A Conversation With: Kerry Wrobel, president and CEO of Lehigh Valley Industrial Park Inc.

Stacy Wescoe//July 1, 2020

A Conversation With: Kerry Wrobel, president and CEO of Lehigh Valley Industrial Park Inc.

Stacy Wescoe//July 1, 2020

Wrobel –


Kerry A. Wrobel is the president and chief executive officer of Lehigh Valley Industrial Park Inc.  He has served in this capacity for 19 years.  Wrobel is responsible for LVIP’s seven industrial parks and his work includes the development of Lehigh Valley Industrial Park VII at the Bethlehem Commerce Center, the former site of Bethlehem Steel.

LVIP VII is a 1,000-acre industrial park that has created 4,000 jobs and $500 million in private investment in the city of Bethlehem.

Lehigh Valley Industrial Park, Inc., is a private, non-profit economic development corporation with seven industrial parks in Lehigh and Northampton Counties.  LVIP’s seven parks have diversified the regional economy with nearly 500 businesses, created 24,000 jobs, and attracted more than $1 billion in new investment.  LVIP has operated continuously since 1959.

LVB: How are the Lehigh Valley Industrial Parks as far as capacity? Do you have room to grow?

Wrobel: LVIP has sold every parcel in its first six industrial parks.  LVIP has approximately 85 acres remaining in its 1,000-acre LVIP VII in Bethlehem.  Occupancy rates of buildings throughout LVIP’s system remain at near full capacity.  Future growth will require the acquisition of additional land at other locations in the Lehigh Valley.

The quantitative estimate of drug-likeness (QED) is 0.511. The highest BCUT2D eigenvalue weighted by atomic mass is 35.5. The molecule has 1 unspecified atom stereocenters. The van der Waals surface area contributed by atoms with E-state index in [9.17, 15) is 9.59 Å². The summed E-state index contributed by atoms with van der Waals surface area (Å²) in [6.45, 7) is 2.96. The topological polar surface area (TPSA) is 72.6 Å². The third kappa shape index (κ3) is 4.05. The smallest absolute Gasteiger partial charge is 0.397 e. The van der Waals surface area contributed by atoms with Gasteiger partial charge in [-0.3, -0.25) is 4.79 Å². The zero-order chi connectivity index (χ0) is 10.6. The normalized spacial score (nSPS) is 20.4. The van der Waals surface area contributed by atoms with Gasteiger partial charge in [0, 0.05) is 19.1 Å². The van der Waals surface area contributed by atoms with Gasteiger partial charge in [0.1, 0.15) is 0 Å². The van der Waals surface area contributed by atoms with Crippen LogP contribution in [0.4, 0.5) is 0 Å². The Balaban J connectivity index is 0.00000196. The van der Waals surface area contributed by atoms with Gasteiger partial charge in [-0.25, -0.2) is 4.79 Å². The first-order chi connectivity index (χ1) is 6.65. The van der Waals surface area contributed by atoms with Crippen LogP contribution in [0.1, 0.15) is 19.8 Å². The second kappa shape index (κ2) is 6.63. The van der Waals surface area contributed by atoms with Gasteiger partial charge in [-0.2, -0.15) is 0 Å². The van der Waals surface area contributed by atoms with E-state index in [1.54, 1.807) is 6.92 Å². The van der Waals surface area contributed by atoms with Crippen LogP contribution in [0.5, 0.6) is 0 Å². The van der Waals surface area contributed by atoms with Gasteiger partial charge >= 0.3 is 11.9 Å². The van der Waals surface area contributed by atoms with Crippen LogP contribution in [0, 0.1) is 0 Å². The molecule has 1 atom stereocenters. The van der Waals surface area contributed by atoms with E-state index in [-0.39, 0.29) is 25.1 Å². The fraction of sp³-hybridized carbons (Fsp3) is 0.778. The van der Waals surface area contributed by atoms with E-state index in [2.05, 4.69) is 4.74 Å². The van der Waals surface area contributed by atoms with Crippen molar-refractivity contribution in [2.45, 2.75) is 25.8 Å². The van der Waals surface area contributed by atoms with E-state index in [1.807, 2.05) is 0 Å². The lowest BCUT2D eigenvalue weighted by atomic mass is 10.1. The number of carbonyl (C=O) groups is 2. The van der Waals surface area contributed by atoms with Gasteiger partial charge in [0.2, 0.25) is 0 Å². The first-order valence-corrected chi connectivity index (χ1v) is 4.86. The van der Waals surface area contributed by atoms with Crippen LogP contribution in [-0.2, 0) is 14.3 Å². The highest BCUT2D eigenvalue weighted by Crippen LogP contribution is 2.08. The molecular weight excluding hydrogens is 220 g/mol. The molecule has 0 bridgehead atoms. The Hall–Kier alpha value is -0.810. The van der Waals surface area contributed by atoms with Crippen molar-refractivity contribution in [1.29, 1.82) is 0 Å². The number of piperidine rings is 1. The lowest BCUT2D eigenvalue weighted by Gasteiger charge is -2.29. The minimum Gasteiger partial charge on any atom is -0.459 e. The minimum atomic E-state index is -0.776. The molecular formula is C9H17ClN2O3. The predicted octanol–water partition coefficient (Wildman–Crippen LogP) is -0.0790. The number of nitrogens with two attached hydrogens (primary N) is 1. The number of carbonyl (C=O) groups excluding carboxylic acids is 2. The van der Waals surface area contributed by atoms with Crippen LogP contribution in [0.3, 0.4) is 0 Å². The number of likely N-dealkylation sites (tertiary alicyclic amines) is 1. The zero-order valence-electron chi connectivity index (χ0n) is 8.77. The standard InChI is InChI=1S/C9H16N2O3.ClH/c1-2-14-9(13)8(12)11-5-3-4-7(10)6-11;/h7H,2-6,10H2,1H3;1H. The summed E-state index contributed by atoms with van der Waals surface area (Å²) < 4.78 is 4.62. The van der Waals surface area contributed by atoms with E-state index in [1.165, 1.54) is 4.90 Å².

LVB: I hear a lot of buzz about demand for distribution centers, cold storage and sites that can support ecommerce. Where is the demand coming from for space in LVIP?

Wrobel: Our last large tract of land in LVIP VII was acquired by Trammell Crow in 2019.  This 50-acre parcel situated at the Bethlehem/Hellertown interchange of I-78 is now seeing the development of two industrial buildings totaling 500,000 square feet.  Both buildings are being marketed as logistics and ecommerce centers. TwinMed is operating in Trammell’s first building, a 190,000-square-foot industrial facility. TwinMed is playing a key role in the regional distribution of PPE.

While we continue to receive calls for warehouse and ecommerce development, LVIP lacks the large land parcels in LVIP VII needed to accommodate these end users.  Consequently, our most recent demand has been focused on manufacturing and office users locating on smaller parcels, which has been LVIP’s focus for 60 years.

LVB: How important is the Lehigh Valley’s transportation and logistics to the success of your parks?

Wrobel: LVIP’s success was built on its proximity to the Lehigh Valley’s key highways – Route 22 and I-78.  LVIP’s first six parks were built immediately adjacent to Route 22 and LVIP VII’s southern border is at the intersection of I-78 and S.R. 412.  This major infrastructure has provided LVIP’s businesses ease of access to key roads for their transportation needs.  And our tenants’ employees can travel to work without significantly impacting local neighborhoods as well.

LVB: What do you see next for LVIP?

Wrobel: LVIP is starting development of its commercial properties in LVIP VII, along the 412 corridor in south Bethlehem.  We’ll continue to look for opportunities in the future for new land development in the Lehigh Valley.